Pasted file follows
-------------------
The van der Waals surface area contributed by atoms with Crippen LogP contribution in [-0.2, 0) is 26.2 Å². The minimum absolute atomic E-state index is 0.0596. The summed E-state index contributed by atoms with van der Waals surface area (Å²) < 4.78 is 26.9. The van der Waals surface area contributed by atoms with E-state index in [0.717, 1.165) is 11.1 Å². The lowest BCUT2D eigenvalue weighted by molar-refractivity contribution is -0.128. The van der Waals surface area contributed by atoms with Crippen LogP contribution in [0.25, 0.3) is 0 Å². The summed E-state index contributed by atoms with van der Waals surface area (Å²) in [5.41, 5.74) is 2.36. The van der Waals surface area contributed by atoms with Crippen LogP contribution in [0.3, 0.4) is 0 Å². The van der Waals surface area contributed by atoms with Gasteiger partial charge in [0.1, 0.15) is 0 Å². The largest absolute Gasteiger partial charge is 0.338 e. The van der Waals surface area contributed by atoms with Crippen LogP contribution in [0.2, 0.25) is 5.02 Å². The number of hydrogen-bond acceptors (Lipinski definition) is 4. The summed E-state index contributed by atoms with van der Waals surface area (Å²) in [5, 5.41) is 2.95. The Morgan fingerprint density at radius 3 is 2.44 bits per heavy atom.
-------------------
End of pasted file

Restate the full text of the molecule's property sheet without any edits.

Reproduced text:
The van der Waals surface area contributed by atoms with Crippen LogP contribution in [-0.2, 0) is 26.2 Å². The minimum absolute atomic E-state index is 0.0596. The summed E-state index contributed by atoms with van der Waals surface area (Å²) < 4.78 is 26.9. The van der Waals surface area contributed by atoms with E-state index in [0.717, 1.165) is 11.1 Å². The lowest BCUT2D eigenvalue weighted by molar-refractivity contribution is -0.128. The van der Waals surface area contributed by atoms with Crippen LogP contribution in [0.25, 0.3) is 0 Å². The summed E-state index contributed by atoms with van der Waals surface area (Å²) in [5.41, 5.74) is 2.36. The van der Waals surface area contributed by atoms with Crippen LogP contribution in [0.3, 0.4) is 0 Å². The van der Waals surface area contributed by atoms with Gasteiger partial charge in [0.1, 0.15) is 0 Å². The largest absolute Gasteiger partial charge is 0.338 e. The van der Waals surface area contributed by atoms with Crippen LogP contribution in [0.2, 0.25) is 5.02 Å². The number of hydrogen-bond acceptors (Lipinski definition) is 4. The summed E-state index contributed by atoms with van der Waals surface area (Å²) in [5, 5.41) is 2.95. The Morgan fingerprint density at radius 3 is 2.44 bits per heavy atom.